The Alumnae Association of which I am a member is rather young and until recently we has no thought of applying for membership in the National Organization. Indeed, I know not what the opinion of the group would be in this matter....I have made a study of Alumni work as given in the Manual and Handbook and found it most fascinating. (1925)
She pursued that "most fascinating" work with vigor, planning banquets, exhorting the membership to send in dues, planning money raising events, such as Harvest Sales of Arts and Crafts, alerting members to lobbying needs of the institution when important legislation came up in the capital. At one time, the Alumnae Association asked each graduate to be responsible for finding an applicant for the college every year, and when a recruiter came into an area, members of the Alumnae Association received letters from "Miss Edith" asking them to attend recruiting events with the school representative. All of these activities mirror in some way what our current, large Alumni Associations do for colleges today. Certainly, the Alumni Association raises quite a bit of money to support the mission of the school. Numerous events throughout the year welcome alumni back and prove their important contribution to the life of the school. And in her professionalism, the then "amateur" Alumnae President laid groundwork for the professional organization to follow.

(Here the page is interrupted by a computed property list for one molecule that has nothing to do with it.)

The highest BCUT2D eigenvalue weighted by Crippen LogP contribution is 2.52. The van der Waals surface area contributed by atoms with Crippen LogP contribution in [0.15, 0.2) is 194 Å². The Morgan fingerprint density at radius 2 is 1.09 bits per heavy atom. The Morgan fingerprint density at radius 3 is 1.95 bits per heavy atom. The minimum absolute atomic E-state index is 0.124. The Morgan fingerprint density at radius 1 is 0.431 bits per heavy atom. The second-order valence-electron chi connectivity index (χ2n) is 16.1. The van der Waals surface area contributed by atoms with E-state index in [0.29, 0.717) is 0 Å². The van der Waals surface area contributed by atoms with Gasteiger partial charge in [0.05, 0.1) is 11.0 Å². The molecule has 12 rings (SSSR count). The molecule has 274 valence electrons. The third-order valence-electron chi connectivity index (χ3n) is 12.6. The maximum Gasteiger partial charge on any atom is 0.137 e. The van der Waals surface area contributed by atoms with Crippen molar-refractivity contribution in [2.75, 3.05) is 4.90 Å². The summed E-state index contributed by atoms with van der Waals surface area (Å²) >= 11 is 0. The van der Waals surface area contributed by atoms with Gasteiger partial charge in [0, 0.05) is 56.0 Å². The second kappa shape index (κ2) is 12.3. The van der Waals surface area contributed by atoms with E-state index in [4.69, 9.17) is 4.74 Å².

However, in one area her organization differs quite a bit from more modern Alumni Associations, and that is in the wonderfully intimate communications saved over the years in Archives. While Edith Patterson was husbanding the Alumnae Association in its second decade, she maintained a large official and unofficial correspondence with "the girls," SGSNC and GSWC graduates, all of whom she knew personally. Her contemporaries addressed her as "My Dearest Edith" and the girls who came later called her "Dearest Miss Edith."